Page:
In a nutshell, Paleo lifestyle and diet take inspiration and cues from our ancestors and the way we used to eat and live. Let’s get one thing clear. It’s not about re-enacting the caveman era. Nobody runs around in in loincloths and sets fires to cook their food (only occasionally). Paleo is about learning from ancestors but it is mostly fuelled by modern scientific and medical research and common sense.
The diet focuses on unprocessed, whole foods – healthy fats including saturated fat, grass-fed, free-range meat and eggs, lots of fish and seafood, vegetables, fruit, berries, nuts, seeds and some natural sweeteners. It excludes grains, legumes, processed sugar and most dairy. Some people include healthy dairy foods like kefir, full fat natural yogurt, some aged cheese and butter. That, of course, really depends on your sensitivities. We love this way of eating because it also focuses on local, organic produce and good farming practices.
The paleo or primal lifestyle also promotes healthier living. Better sleeping habits. Stress reduction. Functional fitness and movement. Adequate sun exposure. Spending more time outdoors. Avoiding environmental toxins and so on. Above all, paleo is not a set of strict rules, it’s more of a framework that you can adapt based on your own goals, health, gender, age, location and current lifestyle. It’s a very holistic approach to wellbeing. Read more about my practical approach to paleo here.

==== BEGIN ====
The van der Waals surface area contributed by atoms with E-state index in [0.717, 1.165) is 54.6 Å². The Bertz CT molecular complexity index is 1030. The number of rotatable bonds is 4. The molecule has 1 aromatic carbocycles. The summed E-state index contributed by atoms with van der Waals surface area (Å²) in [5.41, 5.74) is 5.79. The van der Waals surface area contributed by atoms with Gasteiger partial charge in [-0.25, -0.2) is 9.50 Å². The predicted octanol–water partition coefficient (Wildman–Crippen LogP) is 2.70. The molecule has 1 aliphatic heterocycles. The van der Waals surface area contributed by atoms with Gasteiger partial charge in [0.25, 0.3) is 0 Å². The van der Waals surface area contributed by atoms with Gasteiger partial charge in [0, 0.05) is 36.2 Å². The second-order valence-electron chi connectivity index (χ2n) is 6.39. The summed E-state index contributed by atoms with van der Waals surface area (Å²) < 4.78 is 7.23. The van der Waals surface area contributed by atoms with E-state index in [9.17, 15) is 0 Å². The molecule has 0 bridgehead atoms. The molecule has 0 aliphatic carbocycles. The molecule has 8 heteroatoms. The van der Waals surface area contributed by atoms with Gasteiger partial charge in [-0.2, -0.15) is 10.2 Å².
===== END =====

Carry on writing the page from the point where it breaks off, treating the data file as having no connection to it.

Here is a summary of what’s in and what’s out on the Paleo food list (well at least on our Paleo food list):
- Meat and poultry (including offal) – grass-fed, free range meat is not only a kinder and more ethical way to consume animal products but it is also much higher in nutrients because of the way the cattle was fed and raised. We have a great little interview with a cattle farmer talking about the benefits of grass-fed, pasture raised cattle meat here.
- Fish and seafood – try to choose sustainable, wild fish and seafood when possible
- Eggs – free-range, pasture raised whenever possible
- Vegetables – non-starchy and starchy tubers and root vegetables
- Fruit and berries – stick to low sugar fruit and berries and keep high sugar fruit like bananas and mangos for days when you need a higher carbohydrate intake or when in season and tasting delicious.
- Nuts and seeds – these guys are nutritious but many nuts and seeds are high in Omega-6 fatty acids which can be pro-inflammatory if consumed in large quantities and when your diet is not balanced by an equal amount of Omega-3 fatty acids found in oily fish like salmon and sardines, eggs and leafy greens. Basically, don’t gorge on buckets of nuts and seeds every day. The same goes for nut meals and flours such as almond meal. Whenever possible, try to activate nuts and seeds by soaking and then dehydrating them back, which makes them easier to digest.
- Spices and herbs – go to town, the more the better! As for salt, use good quality sea salt or Celtic salt to get beneficial minerals and be sensible with it. I love spices and herbs so much, I wrote an e-Book about it.
- Healthy fats – coconut oil, coconut milk and cream, ghee, butter (yep, it’s mostly fat so no big problems with lactose), duck fat, olive oil, avocado oil, macadamia nut oil, fish oil, sesame oil as well as from grass-fed meats, poultry and fish.
- Condiments – mustard, fish good, quality vinegars such as Apple Cider with mother in it or aged Balsamic, olive oil mayonnaise, low sugar tomato sauces and paste, anchovies, olives, gherkins, capers, salsas and pestos – are all fine, just make sure no nasty chemicals and preservatives are added. Wheat free soy sauce such as Tamari and naturally derived oyster sauce are ok every now and again but it’s better to try something like coconut aminos.